Has a ceaseless passion for video games and the free time necessary to write about them.
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Incorporating Elements of Live Theater into Film
It’s clear that film and theater share many traits, but they are still distinct artforms with distinct traits and capabilities. As such, films which incorporate theatric techniques, especially when adapted from plays, raise some worthwhile questions. Wit (2001), for example, addresses the camera directly with narration, and plays with costume changes for effect in scenes which the play would be unable to do so. Does this add some to strengthen theater, or does it move towards making theater definitively inferior? Is there a distinct line that film cannot cross that theater allows and vice versa, such as audience involvement, or not?
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Mechas: Disassociation from Science Fiction
The mecha subgenre has always seemed oddly specific and I’ve wondered at the its development for some time. What about the inclusion of ‘mechs separates this genre from other science fiction? A brief discussion of the history of mecha anime/manga would likely be worthwhile, but also some looks at outliers in the genre, such as Gurren Lagen with its strange mecha design and early disinterest in mechas, or creations that stick mechas in largely non-science-fiction terms. Basically, though, the question is "why does adding giant robots make this genre something special and unique?"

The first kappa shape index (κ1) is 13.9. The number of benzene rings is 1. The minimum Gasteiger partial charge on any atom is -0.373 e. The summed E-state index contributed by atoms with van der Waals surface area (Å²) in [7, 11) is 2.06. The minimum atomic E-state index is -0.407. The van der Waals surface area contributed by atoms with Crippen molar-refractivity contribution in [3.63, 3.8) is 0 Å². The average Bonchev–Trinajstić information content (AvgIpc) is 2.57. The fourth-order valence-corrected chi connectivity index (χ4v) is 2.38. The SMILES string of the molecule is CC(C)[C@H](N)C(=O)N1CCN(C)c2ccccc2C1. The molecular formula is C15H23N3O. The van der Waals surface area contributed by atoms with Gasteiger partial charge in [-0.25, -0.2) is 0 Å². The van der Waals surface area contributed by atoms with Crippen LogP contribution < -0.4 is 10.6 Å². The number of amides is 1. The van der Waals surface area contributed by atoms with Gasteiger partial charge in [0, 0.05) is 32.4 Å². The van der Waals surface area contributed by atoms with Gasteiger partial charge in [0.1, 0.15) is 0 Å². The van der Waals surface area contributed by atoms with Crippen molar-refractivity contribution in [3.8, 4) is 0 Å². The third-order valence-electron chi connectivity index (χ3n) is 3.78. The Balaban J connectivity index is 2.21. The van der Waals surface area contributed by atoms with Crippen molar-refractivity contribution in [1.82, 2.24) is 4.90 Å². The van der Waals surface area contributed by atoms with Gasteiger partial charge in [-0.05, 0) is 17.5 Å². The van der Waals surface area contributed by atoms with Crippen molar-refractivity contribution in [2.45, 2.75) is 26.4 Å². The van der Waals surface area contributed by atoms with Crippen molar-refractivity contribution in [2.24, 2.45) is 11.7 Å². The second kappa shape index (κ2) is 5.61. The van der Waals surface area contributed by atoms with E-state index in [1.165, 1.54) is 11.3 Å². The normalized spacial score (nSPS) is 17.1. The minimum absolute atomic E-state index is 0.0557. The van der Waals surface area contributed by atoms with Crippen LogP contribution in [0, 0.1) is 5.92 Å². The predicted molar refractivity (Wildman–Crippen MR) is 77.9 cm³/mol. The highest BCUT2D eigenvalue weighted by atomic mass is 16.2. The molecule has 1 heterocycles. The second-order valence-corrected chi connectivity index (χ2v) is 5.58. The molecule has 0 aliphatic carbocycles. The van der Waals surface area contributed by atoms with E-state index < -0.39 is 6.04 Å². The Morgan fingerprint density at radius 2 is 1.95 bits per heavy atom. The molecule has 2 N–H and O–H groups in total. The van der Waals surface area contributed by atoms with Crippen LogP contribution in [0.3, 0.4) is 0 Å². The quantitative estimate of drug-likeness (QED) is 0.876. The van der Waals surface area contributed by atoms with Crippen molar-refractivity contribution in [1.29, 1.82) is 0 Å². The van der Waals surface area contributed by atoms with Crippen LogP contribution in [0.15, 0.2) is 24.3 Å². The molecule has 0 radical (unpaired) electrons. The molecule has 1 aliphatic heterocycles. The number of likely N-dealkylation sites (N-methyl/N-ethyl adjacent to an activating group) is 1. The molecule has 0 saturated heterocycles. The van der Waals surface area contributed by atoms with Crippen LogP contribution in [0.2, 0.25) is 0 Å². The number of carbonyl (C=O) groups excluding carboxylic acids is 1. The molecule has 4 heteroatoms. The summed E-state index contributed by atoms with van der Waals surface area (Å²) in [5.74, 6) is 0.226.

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Jiro Dreams of Sushi and Success in the West
The documentary focuses on a story as far removed from average western life as can be imagined by focusing on a family from the other side of the world with different values and relationships who run a restaurant uncommon in the west. Yet, while still being enjoyable and successful, the film neither dwells on this subject nor ignores it. What is the relationship between this (and similar films) and the success with western audiences?
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Gargantia on the Verdurous Planet and the Relationship of Man and Machine
By the end of the series, we’ve seen three distinct possible futures for humans: the cybernetic, militaristic, robot-like people of space, the free-form but technologically stunted survivors on the planet, and the post-human Hideauze, who have (depending on your interpretation) abandoned technology altogether, or been consumed by it. Plus, we see these groups interact is several different ways between characters and groups. But what does all of this actually say about the effect of technology on humanity, or are these effects caused by something else?